This provision has been the subject of numerous differences of opinion among the federal circuits concerning whether it should be narrowly or broadly interpreted.  Even a narrow interpretation, however, could substantially expand the potential charges associated with obstruction of justice beyond actual jury tampering and similar specific acts.

Bribery. The primary federal statute covering bribery as it relates to official acts is 18 U.S.C. § 201.  It applies to public officials, as defined in the statute, and applies to anyone who “directly or indirectly, corruptly gives, offers or promises anything of value to any public official or person who has been selected to be a public official, or offers or promises any       public official or any person who has been selected to be a public official to give anything of value to any other person or entity, with intent” to influence an official act.  It likewise criminalizes the action of a public official who accepts or agrees to accept the bribe.

In addition to bribery involving public officials, federal law prohibits commercial bribery under the Travel Act (18 U.S.C. § 1952).  Other laws involving specific instances of bribery include the Foreign Corrupt Practices Act (15 U.S.C. § 78dd-1), as well as those involving bribery of bank examiners, bribery related to certain loan and other bank transactions, and bribery in connection with the distribution or sale of alcoholic beverages.

Under Federal law, therefore, the crime of bribery includes more than actions relating to public acts and public officials.  In fact, other laws have widened the scope of federal bribery charges.  Under the Travel Act, for example, interstate or foreign travel or use of any facility in interstate or foreign commerce, with intent to commit any unlawful activity may be prosecuted as a federal crime.  Since unlawful activity includes bribery, many “state” bribery crimes can also be prosecuted under the laws of the United States.

Tax Evasion.  The essence of tax evasion is the use of illegal means to avoid payment of taxes.  The means by which this may be accomplished often involves misrepresentation of income to the Internal Revenue Service.  The misrepresentation can include underreporting of income, overstating expenses and deductions, or other actions such as money laundering and hiding income by depositing funds in offshore accounts.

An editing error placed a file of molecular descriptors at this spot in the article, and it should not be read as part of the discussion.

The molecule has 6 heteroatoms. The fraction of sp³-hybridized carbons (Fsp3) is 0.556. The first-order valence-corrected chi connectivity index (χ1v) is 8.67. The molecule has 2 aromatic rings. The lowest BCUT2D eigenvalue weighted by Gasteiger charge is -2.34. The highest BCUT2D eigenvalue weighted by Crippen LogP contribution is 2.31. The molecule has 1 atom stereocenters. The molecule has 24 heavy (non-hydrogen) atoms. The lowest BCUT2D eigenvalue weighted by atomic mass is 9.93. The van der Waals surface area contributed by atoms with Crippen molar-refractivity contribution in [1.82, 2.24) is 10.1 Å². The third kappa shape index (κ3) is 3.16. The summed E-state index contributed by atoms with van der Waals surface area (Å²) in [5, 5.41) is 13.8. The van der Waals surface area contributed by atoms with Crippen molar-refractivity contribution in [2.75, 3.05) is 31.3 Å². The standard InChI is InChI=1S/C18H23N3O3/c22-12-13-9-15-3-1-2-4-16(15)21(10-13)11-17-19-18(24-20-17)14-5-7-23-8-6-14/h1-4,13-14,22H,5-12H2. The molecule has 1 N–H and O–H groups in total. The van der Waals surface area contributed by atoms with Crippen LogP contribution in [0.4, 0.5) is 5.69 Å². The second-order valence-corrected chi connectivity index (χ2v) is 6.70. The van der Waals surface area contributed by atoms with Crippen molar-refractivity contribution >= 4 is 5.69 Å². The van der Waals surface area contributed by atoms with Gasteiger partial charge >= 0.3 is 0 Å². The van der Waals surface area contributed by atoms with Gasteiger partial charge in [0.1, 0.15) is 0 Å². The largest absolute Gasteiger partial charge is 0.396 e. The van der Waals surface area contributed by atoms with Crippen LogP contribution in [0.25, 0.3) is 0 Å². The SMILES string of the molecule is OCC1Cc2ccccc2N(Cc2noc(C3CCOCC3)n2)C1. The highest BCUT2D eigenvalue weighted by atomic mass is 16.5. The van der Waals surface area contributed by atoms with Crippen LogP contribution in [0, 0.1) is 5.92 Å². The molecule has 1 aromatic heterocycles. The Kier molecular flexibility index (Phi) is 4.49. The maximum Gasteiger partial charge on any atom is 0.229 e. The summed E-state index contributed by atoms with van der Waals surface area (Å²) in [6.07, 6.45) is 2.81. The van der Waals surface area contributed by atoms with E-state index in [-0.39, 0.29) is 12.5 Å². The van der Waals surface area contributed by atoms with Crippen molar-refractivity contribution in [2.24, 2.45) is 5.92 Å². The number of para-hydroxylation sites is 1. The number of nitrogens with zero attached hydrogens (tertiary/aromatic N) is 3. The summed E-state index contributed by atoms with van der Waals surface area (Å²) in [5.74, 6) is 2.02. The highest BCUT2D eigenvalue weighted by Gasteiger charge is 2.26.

The elements of a tax evasion charge are that (1) there exists some unpaid tax liability, (2) the defendant performed some unlawful affirmative act to avoid payment of that tax liability, and (3) the defendant had the specific intent to knowingly avoid payment.

The penalties for federal tax evasion can be severe.  Section 7201 of the Internal Revenue Code (26 U.S.C. § 7201) provides as follows:

“Any person who willfully attempts in any manner to evade or defeat any tax imposed by this title or the payment thereof shall, in addition to other penalties provided by law, be guilty of a felony and, upon conviction thereof, shall be fined not more than $100,000 ($500,000 in the case of a corporation), or imprisoned not more than 5 years, or both, together with the costs of prosecution.”

RICO.  The Racketeer Influenced and Corrupt Organizations Act (RICO), 18 U.S.C. Chapter 96, was enacted as part of the Organized Crime Control Act of 1970.  It provides penalties for any member of a criminal enterprise who has committed violations of two or more of over 35 different crimes (both state and federal offenses) within a 10-year period.  It authorizes a prison sentence of up to 20 years for each racketeering count in the event the defendant is found guilty.  It also allows for civil actions against the alleged wrongdoer, and is often used to attempt to convict so-called leaders of criminal groups.